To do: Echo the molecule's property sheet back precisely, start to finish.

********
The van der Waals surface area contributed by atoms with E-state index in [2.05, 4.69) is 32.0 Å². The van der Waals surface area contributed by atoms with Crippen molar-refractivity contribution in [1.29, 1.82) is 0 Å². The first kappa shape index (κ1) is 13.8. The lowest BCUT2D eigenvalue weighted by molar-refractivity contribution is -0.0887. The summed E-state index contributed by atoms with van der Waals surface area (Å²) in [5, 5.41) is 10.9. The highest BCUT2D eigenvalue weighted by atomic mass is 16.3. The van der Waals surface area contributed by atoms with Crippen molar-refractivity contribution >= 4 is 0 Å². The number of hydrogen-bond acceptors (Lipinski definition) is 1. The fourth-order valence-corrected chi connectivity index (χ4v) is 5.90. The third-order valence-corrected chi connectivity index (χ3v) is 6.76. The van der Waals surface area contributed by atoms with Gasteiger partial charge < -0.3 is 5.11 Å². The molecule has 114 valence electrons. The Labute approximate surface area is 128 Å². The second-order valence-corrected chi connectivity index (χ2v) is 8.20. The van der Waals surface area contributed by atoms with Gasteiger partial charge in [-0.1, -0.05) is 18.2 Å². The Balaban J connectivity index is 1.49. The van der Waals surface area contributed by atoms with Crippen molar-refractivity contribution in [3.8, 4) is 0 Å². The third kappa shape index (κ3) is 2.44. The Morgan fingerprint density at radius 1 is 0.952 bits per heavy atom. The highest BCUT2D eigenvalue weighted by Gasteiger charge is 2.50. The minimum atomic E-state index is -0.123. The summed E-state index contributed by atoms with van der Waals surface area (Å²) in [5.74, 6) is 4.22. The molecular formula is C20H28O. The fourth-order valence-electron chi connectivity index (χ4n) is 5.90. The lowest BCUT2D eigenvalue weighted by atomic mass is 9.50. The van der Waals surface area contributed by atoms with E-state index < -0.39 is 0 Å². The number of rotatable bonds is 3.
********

The van der Waals surface area contributed by atoms with E-state index in [2.05, 4.69) is 32.0 Å². The van der Waals surface area contributed by atoms with Crippen molar-refractivity contribution in [1.29, 1.82) is 0 Å². The first kappa shape index (κ1) is 13.8. The lowest BCUT2D eigenvalue weighted by molar-refractivity contribution is -0.0887. The summed E-state index contributed by atoms with van der Waals surface area (Å²) in [5, 5.41) is 10.9. The highest BCUT2D eigenvalue weighted by atomic mass is 16.3. The van der Waals surface area contributed by atoms with Crippen molar-refractivity contribution >= 4 is 0 Å². The number of hydrogen-bond acceptors (Lipinski definition) is 1. The fourth-order valence-corrected chi connectivity index (χ4v) is 5.90. The third-order valence-corrected chi connectivity index (χ3v) is 6.76. The van der Waals surface area contributed by atoms with Gasteiger partial charge < -0.3 is 5.11 Å². The molecule has 114 valence electrons. The Labute approximate surface area is 128 Å². The second-order valence-corrected chi connectivity index (χ2v) is 8.20. The van der Waals surface area contributed by atoms with Gasteiger partial charge in [-0.1, -0.05) is 18.2 Å². The Balaban J connectivity index is 1.49. The van der Waals surface area contributed by atoms with Crippen molar-refractivity contribution in [3.8, 4) is 0 Å². The third kappa shape index (κ3) is 2.44. The Morgan fingerprint density at radius 1 is 0.952 bits per heavy atom. The highest BCUT2D eigenvalue weighted by Gasteiger charge is 2.50. The minimum atomic E-state index is -0.123. The summed E-state index contributed by atoms with van der Waals surface area (Å²) in [5.74, 6) is 4.22. The molecular formula is C20H28O. The fourth-order valence-electron chi connectivity index (χ4n) is 5.90. The lowest BCUT2D eigenvalue weighted by atomic mass is 9.50. The van der Waals surface area contributed by atoms with E-state index < -0.39 is 0 Å². The number of rotatable bonds is 3.